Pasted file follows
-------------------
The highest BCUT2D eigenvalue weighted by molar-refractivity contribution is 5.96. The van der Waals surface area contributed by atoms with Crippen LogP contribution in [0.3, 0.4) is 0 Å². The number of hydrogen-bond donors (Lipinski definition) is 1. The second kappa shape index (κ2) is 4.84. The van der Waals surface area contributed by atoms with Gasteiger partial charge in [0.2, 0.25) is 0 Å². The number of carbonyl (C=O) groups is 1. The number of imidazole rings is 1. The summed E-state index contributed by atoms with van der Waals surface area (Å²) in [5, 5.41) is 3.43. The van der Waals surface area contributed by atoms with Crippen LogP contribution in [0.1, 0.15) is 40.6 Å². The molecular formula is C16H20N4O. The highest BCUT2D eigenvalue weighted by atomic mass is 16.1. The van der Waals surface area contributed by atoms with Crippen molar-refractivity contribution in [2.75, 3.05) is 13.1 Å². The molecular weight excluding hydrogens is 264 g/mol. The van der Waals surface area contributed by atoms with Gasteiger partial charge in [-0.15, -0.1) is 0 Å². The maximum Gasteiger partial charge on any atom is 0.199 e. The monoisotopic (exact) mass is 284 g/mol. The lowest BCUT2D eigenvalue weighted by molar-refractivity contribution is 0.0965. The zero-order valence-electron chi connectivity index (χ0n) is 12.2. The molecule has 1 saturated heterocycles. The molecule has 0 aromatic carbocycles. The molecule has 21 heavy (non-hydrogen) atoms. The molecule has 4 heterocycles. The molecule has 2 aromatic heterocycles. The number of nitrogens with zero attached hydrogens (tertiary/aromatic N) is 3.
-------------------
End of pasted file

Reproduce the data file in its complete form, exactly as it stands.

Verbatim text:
The highest BCUT2D eigenvalue weighted by molar-refractivity contribution is 5.96. The van der Waals surface area contributed by atoms with Crippen LogP contribution in [0.3, 0.4) is 0 Å². The number of hydrogen-bond donors (Lipinski definition) is 1. The second kappa shape index (κ2) is 4.84. The van der Waals surface area contributed by atoms with Gasteiger partial charge in [0.2, 0.25) is 0 Å². The number of carbonyl (C=O) groups is 1. The number of imidazole rings is 1. The summed E-state index contributed by atoms with van der Waals surface area (Å²) in [5, 5.41) is 3.43. The van der Waals surface area contributed by atoms with Crippen LogP contribution in [0.1, 0.15) is 40.6 Å². The molecular formula is C16H20N4O. The highest BCUT2D eigenvalue weighted by atomic mass is 16.1. The van der Waals surface area contributed by atoms with Crippen molar-refractivity contribution in [2.75, 3.05) is 13.1 Å². The molecular weight excluding hydrogens is 264 g/mol. The van der Waals surface area contributed by atoms with Gasteiger partial charge in [-0.15, -0.1) is 0 Å². The maximum Gasteiger partial charge on any atom is 0.199 e. The monoisotopic (exact) mass is 284 g/mol. The lowest BCUT2D eigenvalue weighted by molar-refractivity contribution is 0.0965. The zero-order valence-electron chi connectivity index (χ0n) is 12.2. The molecule has 1 saturated heterocycles. The molecule has 0 aromatic carbocycles. The molecule has 21 heavy (non-hydrogen) atoms. The molecule has 4 heterocycles. The molecule has 2 aromatic heterocycles. The number of nitrogens with zero attached hydrogens (tertiary/aromatic N) is 3.